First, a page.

• Coat a nonstick ridged grill pan with cooking spray; heat over medium-high heat for 30 seconds. Place burgers in pan; grill for 4 minutes. Flip burgers and grill until cooked through to center, about 3 to 4 minutes more.
  • Place burgers on buns; top each with 1 1/4 teaspoons of cheese and some spinach. Serve immediately. Yields 1 burger per serving.

Saturday, September 29, 2012

baked ziti with turkey sausage

Baked Ziti with Turkey Sausage

8 PPV (Weight Watchers Points Plus Value)



  • Position the rack in the center of the oven and preheat the oven to 350°F.
  • Crumble the sausage meat into a large saucepan and brown over medium heat, stirring often, about 4 minutes.
  • Drain off any fat, then add the onion and bell pepper. Cook, stirring often, until softened, about 3 minutes.
  • Stir in the tomatoes, peas, tomato paste, oregano, basil, thyme, fennel seeds, salt and pepper. Bring to a simmer, then reduce the heat and cook uncovered 5 minutes, stirring often.
  • Stir in the cooked pasta and half the cheese. Spread evenly into a 9- X 13-inch baking pan. Top evenly with the remaining cheese.
  • Bake until the cheese has melted and the casserole is bubbling, about 20 minutes. Let stand 10 minutes at room temperature before slicing into 8 pieces. Yields 1 piece per serving. 
I'm surprised to say - this even freezes and reheats well!  It's very satisfying, especially with a salad.  I'm not a huge pasta fan (anymore), but this satisfies the rare cravings. I thought the peas would be weird and unnecessary increase in PPV, but they work really well with the dish.

Friday, September 28, 2012

chicken with olives and dates

From Weight Watchers New Complete Cookbook (adapted to increase spices).

1 T olive oil
4 garlic cloves, crushed
2 tsp minced fresh ginger
2 tsp ground cumin
1 tsp paprika
1/2 tsp turmeric
1/4 tsp icnnamon
1/4 tsp salt
1 pound skinless boneless chicken thighs
1/4 c low-sodium chicken broth
1/4 c dried apricot halves, chopped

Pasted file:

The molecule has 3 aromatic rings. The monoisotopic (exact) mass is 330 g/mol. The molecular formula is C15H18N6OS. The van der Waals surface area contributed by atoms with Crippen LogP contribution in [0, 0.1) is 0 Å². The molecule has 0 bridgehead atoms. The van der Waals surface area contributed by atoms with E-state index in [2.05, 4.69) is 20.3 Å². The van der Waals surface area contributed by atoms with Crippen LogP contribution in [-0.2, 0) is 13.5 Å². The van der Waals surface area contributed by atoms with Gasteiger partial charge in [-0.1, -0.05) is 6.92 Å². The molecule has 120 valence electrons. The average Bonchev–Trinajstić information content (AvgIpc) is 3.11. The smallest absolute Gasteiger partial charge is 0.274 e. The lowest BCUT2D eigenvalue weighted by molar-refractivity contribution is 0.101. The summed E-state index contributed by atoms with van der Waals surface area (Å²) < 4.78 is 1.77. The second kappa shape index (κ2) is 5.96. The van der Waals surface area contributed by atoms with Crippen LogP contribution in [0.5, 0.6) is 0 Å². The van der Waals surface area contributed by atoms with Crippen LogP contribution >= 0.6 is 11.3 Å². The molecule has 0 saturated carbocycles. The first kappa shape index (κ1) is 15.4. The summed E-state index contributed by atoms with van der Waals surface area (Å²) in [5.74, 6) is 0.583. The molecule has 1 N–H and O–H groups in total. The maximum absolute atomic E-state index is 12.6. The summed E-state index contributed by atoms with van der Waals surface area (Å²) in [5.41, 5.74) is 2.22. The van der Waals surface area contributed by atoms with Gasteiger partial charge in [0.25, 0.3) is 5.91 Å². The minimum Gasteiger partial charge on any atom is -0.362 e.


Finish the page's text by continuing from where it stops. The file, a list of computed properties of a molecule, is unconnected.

2 pitted dates, coarsely chopped
10 small kalamata olives, pitted and chopped
1 T grated lemon zest
1 T water

*Prepare marinade: combine oil through salt in a ziploc bag, then add chicken - squeeze out air, coat chicken, seal bag.  Refrigerate turning once for one hour.  Drain and discard marinade.

*Spray large nonstick skilled with nonstick spray, heat.  Add chicken and broth, cook covered for 15 minutes. Turn chicken over, sprinkle with apricots, dates, olives, lemon zest, water. Cook, covered, checking occasionally, until the chicken is cooked through, about 15 minutes longer.  If chicken begins to stick to skillet, add 1-2 T more water.

*Serve with couscous.

***Makes 4 servings.  Per serving: 5 points plus value, 202 ccal, 8 g fat, 2 g sat fat, 0 g trans fat, 82 mg chol, 296 mg sod, 9 g carb, 1 g fib, 23 g prot, 35 mg calc.

slow-cook dal soup

From Weight Watchers New Complete Cookbook.  It is really good as leftovers, including frozen and reheated.  It can be with rice, but it's complete all on is own and quite satisfying.

Slow-Cook Dal Soup
Dal is an Indian dish usually made with lentils. It is sometimes served as a soup and sometimes as a side dish or condiment to complement a buffet or other Indian foods.

Makes 8 servings

1 lb red lentils, picked over and rinsed
3 cloves garlic, minced
2 medium onions, chopped
2 medium carrots, peeled and chopped
1 T grated fresh ginger
1 T canola oil
2 t ground cumin
2 t ground coriander
1/2 t ground turmeric (optional)
1 t salt (to taste)
4c low sodium vegetable (or chicken) broth
2 c water

In a slow cooker, place the lentils, garlic, onions, carrots, ginger, oil, cumin, coriander, turmeric and salt. Pour in the broth and water; stir to combine. Cover and cook on low until the lentils are soft and the vegetables tender, 9-10 hours.

Per Serving (1 cup):  5 points plus, 235 Cal, 2g Fat, 0g Sat Fat, 0 g Trans Fat, 0 mg chol, 547mg sodum, 39 g carb. 10 g Fiber, 16 g. protein, 70 mg calcium

Sunday, May 27, 2012

key lime pie

Key Lime Pie
(original recipe)

3 eggs, separated
1 can sweetened condensed milk
(Like Eagle Brand)
1/3 cup sugar
3/4 cup key lime juice
1- 9 inch pie shell

Beat egg yolks. Add sweetened condensed milk. Beat again. Add lime juice. Beat 'til smooth.
Put in pie shell. 
Make meringue with whites and sugar. Top pie. 
375 degrees until brown.
Serve chilled.

Sunday, May 20, 2012

eating in Azerbaijan: things getting easier

When I got here I asked an expat who'd been here nearly two years what she did for food.  She has this regimen of pre-packaged Indian food and reliance on our work lunches and eating out with friends, which seemed odd to me.  Here we are in this abundance of fresh fruits and vegetables, and you don't get a little jiggy with it?

Turns out she's easily overwhelmed.  Shopping here is kind of a hassle, which I really recognized when I was back in the U.S. and it was sooo easy.  Here you have to go to different places for different things and you have to be strategic.